You can also try joining a local training club or group like North American Versatile Hunting Dog Association (NAVHDA). This can be a great way to meet other dog owners or trainers looking to better their dogs as well.

Young puppies or a seasoned bird dogs alike, will benefit from dedicating time to work on creating good habits year-round, leading to better days afield.


4. Plant Habitat of Your Own

Whether you have a large chunk of property to work with or a small city lot, your New Year’s Resolution can help provide better habitat in your area. 

Food plots or the planting of winter cover on large properties can help your local birds to make it through difficult weather events or harsh winters. 

Living in the city? Planting a backyard pollinator plot can be a sanctuary for bumble bees or butterflies who rely on those plants to survive. Every little piece of habitat created for birds, bees, butterflies and other wildlife goes a long way in their survival, and it can provide hours of entertainment for you and your friends or family to enjoy.



5. Dedicate More Time to Enjoying the Uplands

Take advantage of the off season by scouting your local hunting area with a camera and take photos to last a lifetime. Double dip on our list of New Year’s Resolutions by getting out and working your bird dog as mentioned in goal number three. Take up snowshoeing or cross-country skiing when the snow gets too deep and bundle up for a whole new adventure. Hunt other species that you may not have tried in the past. More time in the field means more experience to tap into when chasing uplands birds in the fall.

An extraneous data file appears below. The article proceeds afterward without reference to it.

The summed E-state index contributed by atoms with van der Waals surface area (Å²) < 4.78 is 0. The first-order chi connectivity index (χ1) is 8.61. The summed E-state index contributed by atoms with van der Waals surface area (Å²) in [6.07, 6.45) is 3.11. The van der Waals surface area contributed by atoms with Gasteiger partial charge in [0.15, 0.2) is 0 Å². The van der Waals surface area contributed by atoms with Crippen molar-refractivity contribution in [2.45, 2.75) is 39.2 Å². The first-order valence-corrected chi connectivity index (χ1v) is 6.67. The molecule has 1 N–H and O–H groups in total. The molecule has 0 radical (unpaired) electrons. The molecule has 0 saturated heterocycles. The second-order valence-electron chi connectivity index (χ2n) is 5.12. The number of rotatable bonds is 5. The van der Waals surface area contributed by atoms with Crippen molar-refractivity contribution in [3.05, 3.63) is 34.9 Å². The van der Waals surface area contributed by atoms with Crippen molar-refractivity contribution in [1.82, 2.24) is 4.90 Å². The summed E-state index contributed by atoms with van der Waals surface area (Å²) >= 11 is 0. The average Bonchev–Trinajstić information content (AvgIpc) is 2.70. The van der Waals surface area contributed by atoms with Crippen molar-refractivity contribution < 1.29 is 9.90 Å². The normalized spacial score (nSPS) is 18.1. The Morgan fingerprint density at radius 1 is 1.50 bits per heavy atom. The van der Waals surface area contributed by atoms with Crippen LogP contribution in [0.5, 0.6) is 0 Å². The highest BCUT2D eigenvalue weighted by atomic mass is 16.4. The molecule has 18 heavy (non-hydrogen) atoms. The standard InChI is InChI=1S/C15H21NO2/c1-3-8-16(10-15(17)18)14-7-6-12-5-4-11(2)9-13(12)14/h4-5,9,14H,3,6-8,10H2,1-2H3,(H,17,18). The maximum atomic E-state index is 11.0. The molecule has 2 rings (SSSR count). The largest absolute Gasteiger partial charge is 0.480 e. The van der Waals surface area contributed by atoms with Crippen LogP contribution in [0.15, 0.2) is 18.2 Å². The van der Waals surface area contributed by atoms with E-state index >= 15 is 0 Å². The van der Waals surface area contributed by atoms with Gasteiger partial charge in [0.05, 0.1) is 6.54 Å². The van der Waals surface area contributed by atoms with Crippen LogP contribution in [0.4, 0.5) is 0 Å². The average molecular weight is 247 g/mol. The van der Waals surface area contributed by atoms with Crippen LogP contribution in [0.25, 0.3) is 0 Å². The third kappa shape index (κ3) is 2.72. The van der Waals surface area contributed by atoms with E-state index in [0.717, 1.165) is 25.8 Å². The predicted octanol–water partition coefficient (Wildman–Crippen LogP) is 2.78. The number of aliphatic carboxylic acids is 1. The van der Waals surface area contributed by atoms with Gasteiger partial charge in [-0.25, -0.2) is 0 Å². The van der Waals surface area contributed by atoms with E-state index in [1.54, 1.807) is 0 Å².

Public lands are open year-round, so get out and explore!


6. Introduce Someone New to the Uplands

You have a passion for the outdoors, you have the gear and the knowledge to share, now it’s time to expand your impact and introduce someone new to the uplands!

This resolution provides a lifetime of memories for someone who may not have the ability to get started on their own, but may also be one of the most rewarding things an outdoor enthusiast can do.

Maybe you start small and introduce one friend who has shown interest in your bird dog in the past, or maybe you go all in and set a goal to introduce as many new hunters to the uplands as you can in 2024 – Podcast Ep. 97: Mentoring Ten Hunters with PF Biologist Emily Spolyar



Bonus – HUNT MORE!

Each of the previous resolutions are geared to making you a better upland hunter or habitat creator, but this is the most universal goal for bird hunters, so make it happen in 2024!

Now is the perfect time to start planning your next hunting season. Maybe it’s a dream hunting adventure to a new state, or simply the desire to get explore your local uplands more frequently than you did the past year.

Can’t wait that long to put up more birds? No need to wait until next season. There’s still time to get out and follow your bird dog in 2024 across parts of the country, so pack up the truck and kick off the new year behind your favorite bird dog!

Andy Fondrick is the digital marketing coordinator for Pheasants Forever and Quail Forever. When he's not at work, Andy is likely chasing waterfowl and upland birds behind his Black Lab Kona or enjoying whatever sport is currently in season.